Aaron Cramer

Aaron Cramer 1 year, 8 months ago on Medora Fralick: A Hayden success story

I would also like to point out that we are not a bunch of below average students. This may be a contradiction from this test, but until you come into our school and see that we are producing successful students, I ask that you do not base your opinion on this one test. Base it on the number of students that are receiving great jobs and entering into the honors programs in universities across this country. You could also base it on the fact that we have dozens of students that are finding a career directly out of high school as a result of their vocational classes here at Hayden. There are students that have come out of this school making six figures as under water welders. These students may not have scored where you think they should in order to be defined as successful, but in my mind they are certainly successful. There are also students that may have done extremely well on these tests, maybe even students from Steamboat or Soroco, that do not have jobs and are unemployed. My point is to define the success of an individual on the score that they got on a test their freshman of sophomore year of high school may be a little bit drastic. These students still have every opportunity in the world to succeed, and I believe that Hayden High School has given me and every other student in the school every opportunity to succeed. I want the public to know that this school is a wonderful place for a student to grow and learn. The opportunities that the teachers present us with are something that maybe unseen, but I will have you know that the teachers, administration, and parents have given us every tool that we need to be successful.

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Aaron Cramer 1 year, 8 months ago on Medora Fralick: A Hayden success story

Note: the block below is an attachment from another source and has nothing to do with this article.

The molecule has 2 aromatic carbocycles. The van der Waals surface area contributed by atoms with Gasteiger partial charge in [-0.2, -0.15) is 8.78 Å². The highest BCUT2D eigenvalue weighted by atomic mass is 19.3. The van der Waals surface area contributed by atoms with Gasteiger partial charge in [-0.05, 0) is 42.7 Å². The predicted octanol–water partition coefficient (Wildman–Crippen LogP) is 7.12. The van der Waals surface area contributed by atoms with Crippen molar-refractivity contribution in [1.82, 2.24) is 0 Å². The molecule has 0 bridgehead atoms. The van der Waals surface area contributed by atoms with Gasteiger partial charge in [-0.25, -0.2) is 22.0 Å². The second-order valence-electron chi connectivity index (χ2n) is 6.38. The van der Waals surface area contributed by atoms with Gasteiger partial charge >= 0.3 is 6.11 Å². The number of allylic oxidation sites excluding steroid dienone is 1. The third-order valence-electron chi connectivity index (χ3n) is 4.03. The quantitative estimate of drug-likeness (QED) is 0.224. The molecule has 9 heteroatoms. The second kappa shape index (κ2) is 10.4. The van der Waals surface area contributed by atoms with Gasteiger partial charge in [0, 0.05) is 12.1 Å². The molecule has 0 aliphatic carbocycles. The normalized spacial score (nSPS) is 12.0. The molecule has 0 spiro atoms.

Scott: As a student of HHS, member of the student council, and also an athlete on the football and basketball team, I would like to interject my thoughts and ideas on this issue. On the topic of our scores, a huge percentage of the students in our high school do not care about how well they do on the TCAP test. It is a test that ultimately is not going to be a deciding factor in getting into the college they would like or a job they want out of high school. Sadly, this is the truth. The students do not bother to take these tests seriously. There is no incentive for them. Sure, it makes the school look better, but what does that matter? The school is going to still teach them, the teachers are going to continue to care about our education, and the students are still going to learn. The idea of giving students an incentive to take these tests to the best of our ability needs to be taken seriously. I know for a fact that if the students of this school had incentive to take these tests seriously, the school would look better and people would be happier with the results. Also, I find it offensive to hear this negativity aimed towards our school from somebody who is basing their judgment on a number. I do not think that is fair to do and truly do not believe that your judgment or this number is an accurate representation of Hayden high school. I am here at this school taking these tests, watching them race through to see who can fill in their bubbles fastest. I do not know if you can say that we are doing a miserable job at teaching the students if you have not been here. Have you watched the students “prepare” for these test or seen their motives when taking them? It is an awfully big assumption to say that these scores are defining us as a school full of kids who are below average. On your point about our football team, we are not a bunch of no brains meat heads that do not know anything other than route combinations or blocking schemes. Since the time I entered Hayden I have seen numerous members of our athletic programs go out and do big things. We have athletes that are going to wonderful schools such as the Colorado School of Mines, Cal Poly, and Cornell to name a few. This year some of the top members of the teams are also among the top scholastic students in our school. I don’t think that it is even a realistic thought to take away from our practice time to teach what are teachers are already doing very well in the classroom.

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